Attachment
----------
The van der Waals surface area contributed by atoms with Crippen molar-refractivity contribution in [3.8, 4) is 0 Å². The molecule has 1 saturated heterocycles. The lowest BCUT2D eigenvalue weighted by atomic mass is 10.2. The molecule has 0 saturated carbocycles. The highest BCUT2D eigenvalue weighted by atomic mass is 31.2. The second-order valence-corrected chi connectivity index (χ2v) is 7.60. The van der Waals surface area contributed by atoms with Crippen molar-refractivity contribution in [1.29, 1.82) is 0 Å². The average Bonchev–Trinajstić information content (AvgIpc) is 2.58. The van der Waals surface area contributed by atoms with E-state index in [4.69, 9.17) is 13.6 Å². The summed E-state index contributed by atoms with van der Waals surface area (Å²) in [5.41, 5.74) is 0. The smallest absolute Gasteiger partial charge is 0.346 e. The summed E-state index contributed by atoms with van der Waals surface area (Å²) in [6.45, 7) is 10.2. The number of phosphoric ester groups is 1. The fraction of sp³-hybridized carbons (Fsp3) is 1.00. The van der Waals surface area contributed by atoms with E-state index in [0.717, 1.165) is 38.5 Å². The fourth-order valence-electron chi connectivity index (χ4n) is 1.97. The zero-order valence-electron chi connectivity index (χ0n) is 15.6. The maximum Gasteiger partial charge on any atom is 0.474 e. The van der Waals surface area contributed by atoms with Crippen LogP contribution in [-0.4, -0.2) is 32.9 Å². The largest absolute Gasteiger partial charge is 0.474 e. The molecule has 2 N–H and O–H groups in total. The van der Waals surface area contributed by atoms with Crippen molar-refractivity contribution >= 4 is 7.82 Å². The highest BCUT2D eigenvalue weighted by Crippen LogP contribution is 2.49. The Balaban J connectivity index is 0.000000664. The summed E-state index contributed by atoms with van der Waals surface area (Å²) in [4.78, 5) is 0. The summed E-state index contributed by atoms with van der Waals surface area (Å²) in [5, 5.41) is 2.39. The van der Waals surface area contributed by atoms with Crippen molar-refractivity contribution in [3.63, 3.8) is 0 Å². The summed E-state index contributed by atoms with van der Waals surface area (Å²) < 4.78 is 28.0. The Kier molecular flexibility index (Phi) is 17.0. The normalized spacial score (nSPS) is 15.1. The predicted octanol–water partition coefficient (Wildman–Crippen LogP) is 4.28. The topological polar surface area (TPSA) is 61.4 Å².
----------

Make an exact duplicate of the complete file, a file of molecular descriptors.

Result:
The van der Waals surface area contributed by atoms with Crippen molar-refractivity contribution in [3.8, 4) is 0 Å². The molecule has 1 saturated heterocycles. The lowest BCUT2D eigenvalue weighted by atomic mass is 10.2. The molecule has 0 saturated carbocycles. The highest BCUT2D eigenvalue weighted by atomic mass is 31.2. The second-order valence-corrected chi connectivity index (χ2v) is 7.60. The van der Waals surface area contributed by atoms with Crippen molar-refractivity contribution in [1.29, 1.82) is 0 Å². The average Bonchev–Trinajstić information content (AvgIpc) is 2.58. The van der Waals surface area contributed by atoms with E-state index in [4.69, 9.17) is 13.6 Å². The summed E-state index contributed by atoms with van der Waals surface area (Å²) in [5.41, 5.74) is 0. The smallest absolute Gasteiger partial charge is 0.346 e. The summed E-state index contributed by atoms with van der Waals surface area (Å²) in [6.45, 7) is 10.2. The number of phosphoric ester groups is 1. The fraction of sp³-hybridized carbons (Fsp3) is 1.00. The van der Waals surface area contributed by atoms with E-state index in [0.717, 1.165) is 38.5 Å². The fourth-order valence-electron chi connectivity index (χ4n) is 1.97. The zero-order valence-electron chi connectivity index (χ0n) is 15.6. The maximum Gasteiger partial charge on any atom is 0.474 e. The van der Waals surface area contributed by atoms with Crippen LogP contribution in [-0.4, -0.2) is 32.9 Å². The largest absolute Gasteiger partial charge is 0.474 e. The molecule has 2 N–H and O–H groups in total. The van der Waals surface area contributed by atoms with Crippen molar-refractivity contribution >= 4 is 7.82 Å². The highest BCUT2D eigenvalue weighted by Crippen LogP contribution is 2.49. The Balaban J connectivity index is 0.000000664. The summed E-state index contributed by atoms with van der Waals surface area (Å²) in [4.78, 5) is 0. The summed E-state index contributed by atoms with van der Waals surface area (Å²) in [5, 5.41) is 2.39. The van der Waals surface area contributed by atoms with Crippen molar-refractivity contribution in [3.63, 3.8) is 0 Å². The summed E-state index contributed by atoms with van der Waals surface area (Å²) < 4.78 is 28.0. The Kier molecular flexibility index (Phi) is 17.0. The normalized spacial score (nSPS) is 15.1. The predicted octanol–water partition coefficient (Wildman–Crippen LogP) is 4.28. The topological polar surface area (TPSA) is 61.4 Å².